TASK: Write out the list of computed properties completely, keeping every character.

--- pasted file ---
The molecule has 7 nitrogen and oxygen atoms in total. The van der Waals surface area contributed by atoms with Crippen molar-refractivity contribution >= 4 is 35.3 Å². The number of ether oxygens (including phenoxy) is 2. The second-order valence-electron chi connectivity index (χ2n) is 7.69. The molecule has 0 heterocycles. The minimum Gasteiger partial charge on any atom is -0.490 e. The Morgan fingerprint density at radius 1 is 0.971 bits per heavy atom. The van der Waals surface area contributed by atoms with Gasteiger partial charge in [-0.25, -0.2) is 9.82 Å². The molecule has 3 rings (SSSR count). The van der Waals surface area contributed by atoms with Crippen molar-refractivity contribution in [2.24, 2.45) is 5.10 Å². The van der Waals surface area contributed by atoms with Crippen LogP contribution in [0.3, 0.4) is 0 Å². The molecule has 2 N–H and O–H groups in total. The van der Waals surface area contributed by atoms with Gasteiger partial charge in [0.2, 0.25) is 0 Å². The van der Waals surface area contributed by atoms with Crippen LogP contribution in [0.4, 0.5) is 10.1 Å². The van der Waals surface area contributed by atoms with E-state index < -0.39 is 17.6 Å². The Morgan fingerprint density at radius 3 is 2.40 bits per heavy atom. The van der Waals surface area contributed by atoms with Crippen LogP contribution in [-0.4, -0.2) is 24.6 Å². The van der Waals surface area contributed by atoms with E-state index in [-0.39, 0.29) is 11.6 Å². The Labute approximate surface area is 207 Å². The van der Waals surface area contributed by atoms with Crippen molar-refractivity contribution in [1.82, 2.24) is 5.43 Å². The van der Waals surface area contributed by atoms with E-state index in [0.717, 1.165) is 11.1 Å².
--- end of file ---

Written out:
The molecule has 7 nitrogen and oxygen atoms in total. The van der Waals surface area contributed by atoms with Crippen molar-refractivity contribution >= 4 is 35.3 Å². The number of ether oxygens (including phenoxy) is 2. The second-order valence-electron chi connectivity index (χ2n) is 7.69. The molecule has 0 heterocycles. The minimum Gasteiger partial charge on any atom is -0.490 e. The Morgan fingerprint density at radius 1 is 0.971 bits per heavy atom. The van der Waals surface area contributed by atoms with Gasteiger partial charge in [-0.25, -0.2) is 9.82 Å². The molecule has 3 rings (SSSR count). The van der Waals surface area contributed by atoms with Crippen molar-refractivity contribution in [2.24, 2.45) is 5.10 Å². The van der Waals surface area contributed by atoms with Crippen LogP contribution in [0.3, 0.4) is 0 Å². The molecule has 2 N–H and O–H groups in total. The van der Waals surface area contributed by atoms with Gasteiger partial charge in [0.2, 0.25) is 0 Å². The van der Waals surface area contributed by atoms with Crippen LogP contribution in [0.4, 0.5) is 10.1 Å². The van der Waals surface area contributed by atoms with E-state index < -0.39 is 17.6 Å². The Morgan fingerprint density at radius 3 is 2.40 bits per heavy atom. The van der Waals surface area contributed by atoms with Crippen LogP contribution in [-0.4, -0.2) is 24.6 Å². The van der Waals surface area contributed by atoms with E-state index in [-0.39, 0.29) is 11.6 Å². The Labute approximate surface area is 207 Å². The van der Waals surface area contributed by atoms with Crippen molar-refractivity contribution in [1.82, 2.24) is 5.43 Å². The van der Waals surface area contributed by atoms with E-state index in [0.717, 1.165) is 11.1 Å².